Kristina Marie Darling’s work has appeared on Poet Hound before with her collection titled The Body is a Little Gilded Cage: A Story in Letters and Fragments and I am pleased to share with you her latest collection published in 2012 by BlazeVOX books titled The Moon & Other Inventions: Poems After Joseph Cornell. The collection is as dreamy as the last one featured on Poet Hound. This series of poems, divided up into chapters, are a series of footnotes for her various chapters on A History of Inventions, Ornithology, Cartography, and more. The pages are mostly blank space as though the text of the chapters are missing while the footnotes were inextricably left behind. I looked up Joseph Cornell and he was an artist most known for his collages and I imagine these collages are the inspiration behind the footnotes Ms. Darling has created after him. Ms. Darling’s footnote poems are beautiful and release the imagination into the reader’s minds. As you read the footnotes of each chapter you begin to find words that tie in to each other from chapter to chapter creating a pleasant connection that allows you to feel as though you are reading a beautifully imaginative textbook in which the content is somehow all related. Below I am happy to share some with you:
From A History of Inventions:
5. A late eighteenth-century stage play, in which a woman crawls into the hollow shaft of a telescope. The stage directions call for “faint music.” Also the sound of “silk rustling” and “a tiny door coming unhinged.”
6. Nights like this she flipped a little golden switch. That was when the rooms would open up before her.
7. Her ruined correspondence indicates exactly where she would have gathered these dead lilies and perfume bottles.
These footnote poems make me think of Alice in Wonderland with the idea of a woman being small enough to crawl into a telescope and the sound of “a tiny door coming unhinged.” There is magic in these lines, the golden switch that make rooms open up, the ruined correspondence that allude to dead lilies and perfume bottles of which we have no idea what their meaning is or where they come from but strike us in our imagination nonetheless. Since this comes from a chapter about inventions you wonder if the main character in these footnotes created the golden switch and the rooms, the more mystery the more imagination and it is lovely.
1. To swing back and forth with a steady rhythm.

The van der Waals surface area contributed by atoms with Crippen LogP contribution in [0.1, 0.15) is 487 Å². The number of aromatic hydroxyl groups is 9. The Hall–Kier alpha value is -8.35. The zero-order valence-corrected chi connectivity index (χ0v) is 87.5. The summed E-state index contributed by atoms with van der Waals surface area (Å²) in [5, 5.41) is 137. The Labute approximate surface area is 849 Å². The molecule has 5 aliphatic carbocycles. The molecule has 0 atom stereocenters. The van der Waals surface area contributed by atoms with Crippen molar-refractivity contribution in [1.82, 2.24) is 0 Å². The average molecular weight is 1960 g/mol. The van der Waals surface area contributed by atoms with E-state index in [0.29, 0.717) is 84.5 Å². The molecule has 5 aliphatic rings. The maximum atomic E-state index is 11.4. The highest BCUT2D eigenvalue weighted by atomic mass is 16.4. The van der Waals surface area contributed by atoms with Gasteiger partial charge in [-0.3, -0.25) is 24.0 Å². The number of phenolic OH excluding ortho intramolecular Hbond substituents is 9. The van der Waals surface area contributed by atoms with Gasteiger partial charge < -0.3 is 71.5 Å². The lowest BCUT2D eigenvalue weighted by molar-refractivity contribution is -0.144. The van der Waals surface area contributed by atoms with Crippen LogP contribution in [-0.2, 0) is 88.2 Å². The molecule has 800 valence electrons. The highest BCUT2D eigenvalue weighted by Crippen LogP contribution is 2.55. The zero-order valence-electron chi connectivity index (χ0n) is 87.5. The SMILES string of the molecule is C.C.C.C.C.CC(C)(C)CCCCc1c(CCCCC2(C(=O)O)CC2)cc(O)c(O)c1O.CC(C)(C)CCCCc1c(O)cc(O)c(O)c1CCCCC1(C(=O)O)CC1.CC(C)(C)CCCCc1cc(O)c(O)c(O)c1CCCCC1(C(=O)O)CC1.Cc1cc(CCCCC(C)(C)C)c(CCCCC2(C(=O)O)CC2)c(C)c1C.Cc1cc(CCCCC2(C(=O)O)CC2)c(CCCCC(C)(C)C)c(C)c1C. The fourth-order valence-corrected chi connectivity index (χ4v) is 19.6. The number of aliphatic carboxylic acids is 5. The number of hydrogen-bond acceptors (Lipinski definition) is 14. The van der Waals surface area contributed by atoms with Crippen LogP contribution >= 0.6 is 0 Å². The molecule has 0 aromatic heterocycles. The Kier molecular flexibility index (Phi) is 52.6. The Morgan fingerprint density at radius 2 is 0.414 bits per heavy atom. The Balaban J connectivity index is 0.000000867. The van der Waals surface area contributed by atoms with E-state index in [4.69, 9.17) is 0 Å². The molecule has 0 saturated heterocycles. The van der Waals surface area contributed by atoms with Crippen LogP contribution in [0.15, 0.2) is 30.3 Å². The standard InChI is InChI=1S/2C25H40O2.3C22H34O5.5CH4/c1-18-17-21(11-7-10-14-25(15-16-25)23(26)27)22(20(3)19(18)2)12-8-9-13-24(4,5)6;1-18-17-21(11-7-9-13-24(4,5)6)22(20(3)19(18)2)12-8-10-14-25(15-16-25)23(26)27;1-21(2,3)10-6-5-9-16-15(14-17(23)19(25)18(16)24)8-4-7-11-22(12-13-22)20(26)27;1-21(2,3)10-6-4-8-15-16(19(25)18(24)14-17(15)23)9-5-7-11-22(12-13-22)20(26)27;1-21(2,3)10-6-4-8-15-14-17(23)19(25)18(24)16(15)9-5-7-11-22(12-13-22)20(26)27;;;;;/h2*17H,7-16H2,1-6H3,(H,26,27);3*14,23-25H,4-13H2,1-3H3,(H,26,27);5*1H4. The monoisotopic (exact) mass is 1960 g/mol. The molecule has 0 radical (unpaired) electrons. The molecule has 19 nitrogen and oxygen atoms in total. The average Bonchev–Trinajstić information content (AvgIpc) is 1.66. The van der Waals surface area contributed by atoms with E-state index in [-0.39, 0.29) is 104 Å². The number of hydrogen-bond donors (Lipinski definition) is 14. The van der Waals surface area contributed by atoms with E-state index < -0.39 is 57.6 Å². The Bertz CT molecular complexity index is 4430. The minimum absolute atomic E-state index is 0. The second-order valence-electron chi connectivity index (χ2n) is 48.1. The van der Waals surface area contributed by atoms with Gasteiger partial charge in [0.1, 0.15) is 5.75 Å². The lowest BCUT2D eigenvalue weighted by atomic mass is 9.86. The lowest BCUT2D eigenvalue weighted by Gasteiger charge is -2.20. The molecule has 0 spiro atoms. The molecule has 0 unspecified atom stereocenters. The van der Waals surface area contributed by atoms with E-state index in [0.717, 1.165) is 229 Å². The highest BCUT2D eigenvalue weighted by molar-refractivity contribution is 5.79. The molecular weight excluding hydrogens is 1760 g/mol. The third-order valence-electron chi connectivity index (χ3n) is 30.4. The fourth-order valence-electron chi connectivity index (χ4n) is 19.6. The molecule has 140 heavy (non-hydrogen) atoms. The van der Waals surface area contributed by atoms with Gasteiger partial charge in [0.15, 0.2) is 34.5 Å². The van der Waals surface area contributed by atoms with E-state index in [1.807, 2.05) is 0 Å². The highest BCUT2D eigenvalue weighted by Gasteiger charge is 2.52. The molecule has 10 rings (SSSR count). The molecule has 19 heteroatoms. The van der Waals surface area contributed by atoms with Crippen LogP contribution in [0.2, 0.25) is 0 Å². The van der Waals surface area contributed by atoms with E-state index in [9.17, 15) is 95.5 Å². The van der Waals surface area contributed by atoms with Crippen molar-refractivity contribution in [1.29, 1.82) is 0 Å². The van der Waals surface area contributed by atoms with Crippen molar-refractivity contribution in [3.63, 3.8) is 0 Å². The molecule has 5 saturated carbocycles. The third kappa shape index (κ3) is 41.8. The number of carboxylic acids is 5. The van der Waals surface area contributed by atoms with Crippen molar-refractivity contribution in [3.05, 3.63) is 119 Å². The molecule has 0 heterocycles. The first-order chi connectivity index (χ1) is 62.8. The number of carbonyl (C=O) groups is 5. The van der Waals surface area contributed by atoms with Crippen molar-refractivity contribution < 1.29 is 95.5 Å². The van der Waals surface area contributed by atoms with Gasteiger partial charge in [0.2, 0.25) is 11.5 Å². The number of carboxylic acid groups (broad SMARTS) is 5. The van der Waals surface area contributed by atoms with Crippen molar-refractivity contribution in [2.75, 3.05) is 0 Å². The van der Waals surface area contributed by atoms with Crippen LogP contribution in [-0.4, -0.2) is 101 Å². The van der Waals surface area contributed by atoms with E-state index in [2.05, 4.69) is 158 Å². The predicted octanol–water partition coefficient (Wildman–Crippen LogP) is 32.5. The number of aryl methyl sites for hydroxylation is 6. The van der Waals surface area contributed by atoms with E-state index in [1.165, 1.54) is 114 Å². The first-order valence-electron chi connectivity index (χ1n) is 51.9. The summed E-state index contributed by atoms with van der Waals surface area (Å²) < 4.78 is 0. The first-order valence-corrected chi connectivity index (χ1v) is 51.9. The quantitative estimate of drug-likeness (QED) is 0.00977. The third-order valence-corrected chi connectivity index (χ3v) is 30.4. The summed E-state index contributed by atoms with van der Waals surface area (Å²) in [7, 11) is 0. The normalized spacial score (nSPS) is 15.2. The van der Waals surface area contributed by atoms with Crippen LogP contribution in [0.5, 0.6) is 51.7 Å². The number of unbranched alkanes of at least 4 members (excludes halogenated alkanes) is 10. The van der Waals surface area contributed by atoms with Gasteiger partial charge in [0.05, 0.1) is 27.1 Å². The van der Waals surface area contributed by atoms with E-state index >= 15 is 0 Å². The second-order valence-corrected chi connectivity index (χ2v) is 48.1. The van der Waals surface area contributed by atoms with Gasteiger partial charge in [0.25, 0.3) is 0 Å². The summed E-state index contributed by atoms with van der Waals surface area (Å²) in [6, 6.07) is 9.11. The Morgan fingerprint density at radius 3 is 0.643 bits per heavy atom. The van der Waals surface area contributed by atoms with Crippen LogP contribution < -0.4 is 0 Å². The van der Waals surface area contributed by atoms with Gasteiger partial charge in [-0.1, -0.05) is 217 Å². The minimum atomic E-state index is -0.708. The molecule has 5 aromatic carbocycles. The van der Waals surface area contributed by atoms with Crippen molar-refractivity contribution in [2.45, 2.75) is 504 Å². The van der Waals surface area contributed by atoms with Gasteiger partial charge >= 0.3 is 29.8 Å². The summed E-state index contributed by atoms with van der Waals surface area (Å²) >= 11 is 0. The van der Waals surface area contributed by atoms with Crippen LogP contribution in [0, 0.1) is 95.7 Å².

2. To waver, as between conflicting opinions.
3. To vary between extremes, especially within a fixed period of time.
5. During these years, she felt as though she would be faced with a decision. The clock within the cathedral recorded the movements of minor stars. But from its interior a series of unfamiliar notes emerged, that ominous ringing.
6. A late sixteenth-century church record, in which the simple machine turned against the monks. The illustration depicts their attempt to gather water and extinguish the great fire.
This poem creates the image, to me, of a large grandfather clock that is tied more to the celestial than the earthy terrain which it inhabits, its chimes relate to the stars and mark time at a pace that does not coincide with the inhabitants of that church, such as the monks. Whether this is the case I have no earthly idea but the footnotes capture images for the reader to determine the words’ meaning and I love the open-ended invitation to imagine alongside the poet what might be going on.
1. Extremely distressed or agitated
2. Overly complex or ornate.
3. Wearied or exhausted by overwork.
5. The documentary depicts their efforts to develop a machine. This invention was inspired by her experience embalming butterflies. Their mother found the device shattered among various feathers and antennae fragments.
I selfishly picked this one from the words “overwrought” and “overwork” as lately I have been feeling both. To juxtapose the words that relate to overwork with the delicate work that would require unimaginable patience with “embalming butterflies” took me by surprise and I re-read this page several times in delight. It sounds like the creator of the invention was too much for its creator and that is why the creator’s mother finds this delicate machine in pieces along with the butterflies and birds in pieces. Delicate, dangerous, and again, lovely.
If you enjoyed this sample, and I can tell you I cannot do this book justice, it is simply wonderful, you may order a copy of The Moon & Other Inventions: Poems After Joseph Cornell for $12.00 from Amazon.com at:
To learn more about Kristina Marie Darling and her work, visit her website at:
Thanks always for reading, please click in tomorrow…